The recipe at its heart is simple. Onions and/or related alliums — leeks, garlic, shallots are sautéed in olive oil till they are golden. Then water (or a clear broth) is added and the mixture brought to a boil. To this are added some vegetables which are cooked until tender. The vegetables (typically root vegetables) add their own flavor to the broth. At the last minute, finely chiffonaded greens are added and the soup is taken off the heat and served.

The recipe is so extraordinarily simple that naturally the CC needs to explain it in copious detail.

Simplicity frequently belies an underlying deep complexity.

The allium family, of which onions are a member of, are rich in volatile sulfur compounds. This is what causes their pungency and all the tearing. Only a small amount of molecules make their way to your eye but it's enough for you to start crying. It's a defense mechanism to prevent them from being eaten by animals but, of course, we humans figured a work around.


The flavor is coming from the sautéeing of the alliums. The sulfur compound that causes the tearing (1-propenyl sulfenic acid)  converts in the presence of heat into another compound (3-mercapto-2-methlylpentan-1-ol) that is strongly present in meat broth. This is perceived to our tongues in the presence of salt as a very strong savory flavor. We're using alliums but our tongues and stomach are screaming  "MEAT!!!".

This is why many cuisines worldwide use onions as the base of any recipe. It also shows how strongly the evolution of our tongue and diet has relied on meat, the last few thousand years of modern-day vegetarianism notwithstanding.

The addition of vegetables to this broth increases the savory quotient and results in an intensely flavored broth. The greens add complexity, nutrition, textural and visual interest.

The vegetables are almost always paired with their corresponding greens. Beets and beet greens. Turnips and turnip greens. Carrots and carrot fronds. Potatoes and dandelion greens (weeds). You get the idea.

This recipe is clearly a peasant recipe that got refined and passed upwards into the nobility. It's origins clearly betray the fact that it was meant as a recipe that doesn't waste anything. You use the beets and the greens that come up with the beets. The entire plant and no wastage. Something that should appeal to the present "back-to-the-past waste-not-want-not" movement.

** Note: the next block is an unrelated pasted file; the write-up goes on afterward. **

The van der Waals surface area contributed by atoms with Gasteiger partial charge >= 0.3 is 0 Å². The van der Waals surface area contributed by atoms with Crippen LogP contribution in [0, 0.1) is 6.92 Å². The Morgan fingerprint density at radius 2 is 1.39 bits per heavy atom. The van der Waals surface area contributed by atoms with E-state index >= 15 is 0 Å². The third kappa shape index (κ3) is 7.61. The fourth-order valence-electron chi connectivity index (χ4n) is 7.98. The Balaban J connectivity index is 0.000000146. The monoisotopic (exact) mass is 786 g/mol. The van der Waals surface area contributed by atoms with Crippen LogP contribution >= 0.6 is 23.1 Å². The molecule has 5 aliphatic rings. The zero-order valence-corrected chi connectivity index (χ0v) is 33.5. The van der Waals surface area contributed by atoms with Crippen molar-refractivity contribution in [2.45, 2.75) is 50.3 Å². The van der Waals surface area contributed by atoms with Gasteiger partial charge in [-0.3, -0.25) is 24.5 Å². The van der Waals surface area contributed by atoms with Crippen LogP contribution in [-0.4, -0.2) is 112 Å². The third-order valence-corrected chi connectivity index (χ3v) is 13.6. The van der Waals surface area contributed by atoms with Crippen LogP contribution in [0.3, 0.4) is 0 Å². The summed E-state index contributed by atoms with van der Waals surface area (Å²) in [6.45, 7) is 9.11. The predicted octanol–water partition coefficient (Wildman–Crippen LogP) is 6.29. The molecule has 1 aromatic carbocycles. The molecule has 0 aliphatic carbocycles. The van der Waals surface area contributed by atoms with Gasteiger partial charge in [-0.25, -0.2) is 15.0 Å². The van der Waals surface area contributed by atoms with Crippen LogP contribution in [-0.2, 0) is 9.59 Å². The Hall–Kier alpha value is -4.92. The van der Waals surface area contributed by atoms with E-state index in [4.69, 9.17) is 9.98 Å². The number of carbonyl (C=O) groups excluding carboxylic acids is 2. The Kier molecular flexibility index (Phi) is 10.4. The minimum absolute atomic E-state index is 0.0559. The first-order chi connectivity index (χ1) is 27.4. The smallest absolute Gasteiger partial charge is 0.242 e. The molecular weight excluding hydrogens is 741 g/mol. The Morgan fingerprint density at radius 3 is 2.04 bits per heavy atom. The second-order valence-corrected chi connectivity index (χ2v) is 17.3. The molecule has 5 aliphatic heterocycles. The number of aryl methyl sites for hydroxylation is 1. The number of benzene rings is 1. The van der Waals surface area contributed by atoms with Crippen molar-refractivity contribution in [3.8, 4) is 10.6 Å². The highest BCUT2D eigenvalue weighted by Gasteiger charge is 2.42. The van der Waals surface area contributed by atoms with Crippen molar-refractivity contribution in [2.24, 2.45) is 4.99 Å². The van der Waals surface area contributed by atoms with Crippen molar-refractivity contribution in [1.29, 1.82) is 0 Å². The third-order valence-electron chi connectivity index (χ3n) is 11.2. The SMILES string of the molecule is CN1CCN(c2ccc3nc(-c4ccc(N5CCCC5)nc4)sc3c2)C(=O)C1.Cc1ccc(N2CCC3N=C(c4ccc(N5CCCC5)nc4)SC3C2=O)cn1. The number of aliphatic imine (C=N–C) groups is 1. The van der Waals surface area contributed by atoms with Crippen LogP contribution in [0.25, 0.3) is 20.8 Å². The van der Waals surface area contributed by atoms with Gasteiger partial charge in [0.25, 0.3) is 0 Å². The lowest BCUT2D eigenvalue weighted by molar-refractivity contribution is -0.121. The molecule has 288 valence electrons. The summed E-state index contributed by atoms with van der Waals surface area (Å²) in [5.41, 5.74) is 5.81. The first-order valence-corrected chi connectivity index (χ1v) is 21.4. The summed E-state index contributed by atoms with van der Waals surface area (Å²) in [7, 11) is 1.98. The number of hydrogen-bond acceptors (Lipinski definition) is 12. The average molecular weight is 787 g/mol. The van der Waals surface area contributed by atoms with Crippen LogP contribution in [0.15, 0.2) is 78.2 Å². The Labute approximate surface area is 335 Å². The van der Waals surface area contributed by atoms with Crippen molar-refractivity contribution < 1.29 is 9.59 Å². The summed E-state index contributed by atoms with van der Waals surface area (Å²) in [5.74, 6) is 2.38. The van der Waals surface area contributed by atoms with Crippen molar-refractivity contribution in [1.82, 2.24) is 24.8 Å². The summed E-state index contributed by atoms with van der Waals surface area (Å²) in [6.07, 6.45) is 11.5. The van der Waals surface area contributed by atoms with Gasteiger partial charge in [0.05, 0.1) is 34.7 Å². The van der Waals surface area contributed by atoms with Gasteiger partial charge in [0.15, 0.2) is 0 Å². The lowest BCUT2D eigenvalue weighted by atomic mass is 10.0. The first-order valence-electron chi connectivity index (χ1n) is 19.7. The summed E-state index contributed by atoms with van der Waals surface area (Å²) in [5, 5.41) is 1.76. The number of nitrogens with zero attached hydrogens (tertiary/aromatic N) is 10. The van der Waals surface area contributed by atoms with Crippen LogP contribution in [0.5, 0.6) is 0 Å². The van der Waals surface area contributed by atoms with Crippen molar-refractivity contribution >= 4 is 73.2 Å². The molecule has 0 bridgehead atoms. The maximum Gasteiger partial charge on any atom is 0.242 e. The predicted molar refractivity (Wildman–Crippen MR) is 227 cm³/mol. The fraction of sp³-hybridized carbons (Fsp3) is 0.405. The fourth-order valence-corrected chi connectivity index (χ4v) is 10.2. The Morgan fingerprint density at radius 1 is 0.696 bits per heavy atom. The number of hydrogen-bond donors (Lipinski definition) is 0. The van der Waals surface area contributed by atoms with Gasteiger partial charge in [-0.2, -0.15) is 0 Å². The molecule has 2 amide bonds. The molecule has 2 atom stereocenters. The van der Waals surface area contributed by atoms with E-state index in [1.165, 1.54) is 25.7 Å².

Heft can be added in one of four different ways:
  • Broth instead of water.
  • Cooked beans which add more protein.
  • Soup poured over stale bread.
  • Sprinkling of parmesan on top (more umami.)
The plainest recipe works superbly as a first course in an elegant meal. The recipe with all the bells and whistles performs perfectly as a light but nutritiously complete one-pot meal. It works particularly well as the ideal light lunch.

For the record, the CC once made the lightest alternative for his mom as part of a three-course lunch and he was greeted with, "I want a second helping."

This is a meta-recipe that clearly belongs in the Pantheon of the Greats.


(serves 2)

2 small golden beets with greens attached
2 onions
1 head spring garlic

3 cups water

sea salt
black pepper (lots!)

1/2 cup white beans pre-cooked (optional)
4 slices stale bread (optional)
1/2 cup parmigiano-reggiano (optional)


Note 1: The recipe is made with golden beets because it respects the "clean" broth look that this recipe entails. The water has a light golden color. Regular beets would work but they would color the broth pink. The recipe has a clear limpid texture even though that's not obvious in the picture above.

Note 2: For a more elegant presentation while adding heft, make some parmesan toasts.

Separate the beets from the greens. Cut out the central stem of each frond retaining just the leafy green part.

Peel the beets and chop into flat medium-thick rings.

Chop the onions into quarter rings. Chop the garlic into slivers.

Sautée the onions and garlic in some olive oil at medium heat. Add the black pepper. When they are golden (but not colored) add 3 cups of water and bring to a boil. Turn the heat down. Add the beets and beans (if using) and let cook covered for about 6-7 minutes at medium heat until the beets are done.

Taste the broth for salt and add as much as necessary.

Once more bring the mixture to a rolling boil. Add the greens and turn the heat off. Let them sit for 1 minute.

Serve at once over bread (if using) with parmesan (if using).

Sunday, July 13, 2014

Anchovy School


This is cool.

Is it wrong that it also makes me hungry?

Sunday, July 6, 2014

Rouz Jerbi (Riz Djerbian, Tunisian Spinach Rice)

This is one of the strangest yet most awesome recipes that the CC has seen.

When the CC first encountered it he was mystified. Wouldn't 50+ minutes of steaming turn the vegetables into mush? Was he getting something wrong?

No, he was just forgetting something.

Rice is deeply hygroscopic.

It will absorb moisture like nobody's business so you need to store rice in a humidity-free environment. In fact, it is so hygroscopic that if you ever drop your cellphone inside water and it doesnt' work, first dry it out and then put it inside a sealed bag filled with dry uncooked rice. Chances are it will work in a few days.

The CC has given this advice to quite a few people and they were just baffled. The CC argued, "What do you have to lose? A few cups of cheap rice, right?" Right down to the last man and woman, the smartphones have come back to life. One friend whose young daughter had mastered the art of grabbing his smartphone and throwing it in the toilet particularly appreciated the CC.